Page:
At the end of the talk, innocent like a baby, I raised my little hand to point out that there is a recent trend for journals, especially big ones, to publish papers only if the authors 'replicated' their main findings in some other dataset. The 'optimist' explanation for this demand is that authors are required to show that their results hold in multiple 'independent' dataset, making the results more reliable. Because I have seen quite a lot of water pass under the bridge, in my question I pointed out that, far from forcing people to publish reliable results, this practice can backfire big time. Let us assume that group X finds some sexy result that might get a paper in high impact factor journal Y. Group X knows that they have to replicate their findings, or no cookie. Will group X carefully look at all other available data and present whatever they find, even if the results are 'inconclusive', or will group X leave aside all the data that does not help their replication, finding some post hoc reasons why it is ok to do so? (and will journal Y support groups that have the balls to admit their sexy results look less sexy after replication attempts?). And if this kind of behaviour becomes common, what effect would it have on meta-analysis and systematic reviews?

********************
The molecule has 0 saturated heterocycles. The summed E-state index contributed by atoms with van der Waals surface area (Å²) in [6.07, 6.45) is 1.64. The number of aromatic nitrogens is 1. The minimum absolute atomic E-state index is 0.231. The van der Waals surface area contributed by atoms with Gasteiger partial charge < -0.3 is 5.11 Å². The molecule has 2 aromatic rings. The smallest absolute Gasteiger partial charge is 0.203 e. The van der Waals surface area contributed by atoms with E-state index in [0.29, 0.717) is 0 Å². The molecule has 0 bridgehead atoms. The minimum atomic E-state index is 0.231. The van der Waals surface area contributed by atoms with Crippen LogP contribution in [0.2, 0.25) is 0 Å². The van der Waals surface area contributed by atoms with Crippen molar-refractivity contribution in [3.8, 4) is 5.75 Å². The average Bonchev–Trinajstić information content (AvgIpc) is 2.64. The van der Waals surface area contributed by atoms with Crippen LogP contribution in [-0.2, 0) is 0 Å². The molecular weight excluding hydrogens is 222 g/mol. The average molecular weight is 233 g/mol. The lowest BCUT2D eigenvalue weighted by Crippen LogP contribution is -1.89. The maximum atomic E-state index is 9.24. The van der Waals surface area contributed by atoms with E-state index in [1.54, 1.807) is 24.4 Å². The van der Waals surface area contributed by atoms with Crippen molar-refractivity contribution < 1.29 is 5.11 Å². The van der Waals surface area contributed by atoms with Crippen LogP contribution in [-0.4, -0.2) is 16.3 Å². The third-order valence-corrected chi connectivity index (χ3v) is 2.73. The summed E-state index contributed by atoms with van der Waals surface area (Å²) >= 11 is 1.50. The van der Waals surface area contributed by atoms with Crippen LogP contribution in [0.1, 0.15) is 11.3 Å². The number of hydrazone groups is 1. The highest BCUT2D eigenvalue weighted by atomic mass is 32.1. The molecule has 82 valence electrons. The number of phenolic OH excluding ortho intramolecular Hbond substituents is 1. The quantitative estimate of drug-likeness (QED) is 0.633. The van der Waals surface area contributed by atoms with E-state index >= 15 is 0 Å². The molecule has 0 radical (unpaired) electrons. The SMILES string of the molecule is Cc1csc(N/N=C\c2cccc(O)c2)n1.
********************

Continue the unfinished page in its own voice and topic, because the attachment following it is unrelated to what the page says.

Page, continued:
Fact is, I actually have been told of instances where data that did not replicate some result were left aside for publication (don't worry, the plausible deniability spiel was well rehearsed in case people asked).
So, is the demand that people replicate the very results they need for their publication (and careers) a stupid move after all? wouldn't it be better if a journal publishes all the replication efforts from different groups after it publishes the first results? This way there would be an incentive for proper independent replication. Call me a cynic but asking people to verify *themselves* the message they want to publish seems to be the wrong way around to do things.